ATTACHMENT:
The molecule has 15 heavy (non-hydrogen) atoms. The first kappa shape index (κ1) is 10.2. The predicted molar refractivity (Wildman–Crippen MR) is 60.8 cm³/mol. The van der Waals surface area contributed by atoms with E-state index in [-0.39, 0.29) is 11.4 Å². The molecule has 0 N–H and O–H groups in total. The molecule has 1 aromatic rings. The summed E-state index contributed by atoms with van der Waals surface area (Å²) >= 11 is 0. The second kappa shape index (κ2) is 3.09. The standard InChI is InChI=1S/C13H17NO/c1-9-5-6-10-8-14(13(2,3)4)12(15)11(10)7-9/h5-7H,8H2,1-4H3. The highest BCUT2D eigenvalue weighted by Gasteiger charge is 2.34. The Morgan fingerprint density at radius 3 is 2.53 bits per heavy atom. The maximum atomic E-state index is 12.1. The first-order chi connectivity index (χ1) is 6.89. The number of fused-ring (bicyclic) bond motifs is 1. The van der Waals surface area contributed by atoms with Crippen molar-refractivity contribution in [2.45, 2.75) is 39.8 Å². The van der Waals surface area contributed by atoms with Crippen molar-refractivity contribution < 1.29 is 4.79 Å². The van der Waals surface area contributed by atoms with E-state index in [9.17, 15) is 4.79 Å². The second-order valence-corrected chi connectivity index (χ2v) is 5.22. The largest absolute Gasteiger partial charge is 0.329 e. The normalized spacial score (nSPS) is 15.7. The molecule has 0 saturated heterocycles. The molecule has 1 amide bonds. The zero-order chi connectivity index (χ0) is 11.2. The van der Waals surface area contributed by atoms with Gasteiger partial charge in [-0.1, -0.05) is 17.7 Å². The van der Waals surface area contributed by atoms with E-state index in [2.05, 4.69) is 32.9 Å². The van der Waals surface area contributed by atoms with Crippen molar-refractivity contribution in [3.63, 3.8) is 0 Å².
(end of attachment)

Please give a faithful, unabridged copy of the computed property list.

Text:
The molecule has 15 heavy (non-hydrogen) atoms. The first kappa shape index (κ1) is 10.2. The predicted molar refractivity (Wildman–Crippen MR) is 60.8 cm³/mol. The van der Waals surface area contributed by atoms with E-state index in [-0.39, 0.29) is 11.4 Å². The molecule has 0 N–H and O–H groups in total. The molecule has 1 aromatic rings. The summed E-state index contributed by atoms with van der Waals surface area (Å²) >= 11 is 0. The second kappa shape index (κ2) is 3.09. The standard InChI is InChI=1S/C13H17NO/c1-9-5-6-10-8-14(13(2,3)4)12(15)11(10)7-9/h5-7H,8H2,1-4H3. The highest BCUT2D eigenvalue weighted by Gasteiger charge is 2.34. The Morgan fingerprint density at radius 3 is 2.53 bits per heavy atom. The maximum atomic E-state index is 12.1. The first-order chi connectivity index (χ1) is 6.89. The number of fused-ring (bicyclic) bond motifs is 1. The van der Waals surface area contributed by atoms with Crippen molar-refractivity contribution in [2.45, 2.75) is 39.8 Å². The van der Waals surface area contributed by atoms with Crippen molar-refractivity contribution < 1.29 is 4.79 Å². The van der Waals surface area contributed by atoms with E-state index in [9.17, 15) is 4.79 Å². The second-order valence-corrected chi connectivity index (χ2v) is 5.22. The largest absolute Gasteiger partial charge is 0.329 e. The normalized spacial score (nSPS) is 15.7. The molecule has 0 saturated heterocycles. The molecule has 1 amide bonds. The zero-order chi connectivity index (χ0) is 11.2. The van der Waals surface area contributed by atoms with Gasteiger partial charge in [-0.1, -0.05) is 17.7 Å². The van der Waals surface area contributed by atoms with E-state index in [2.05, 4.69) is 32.9 Å². The van der Waals surface area contributed by atoms with Crippen molar-refractivity contribution in [3.63, 3.8) is 0 Å².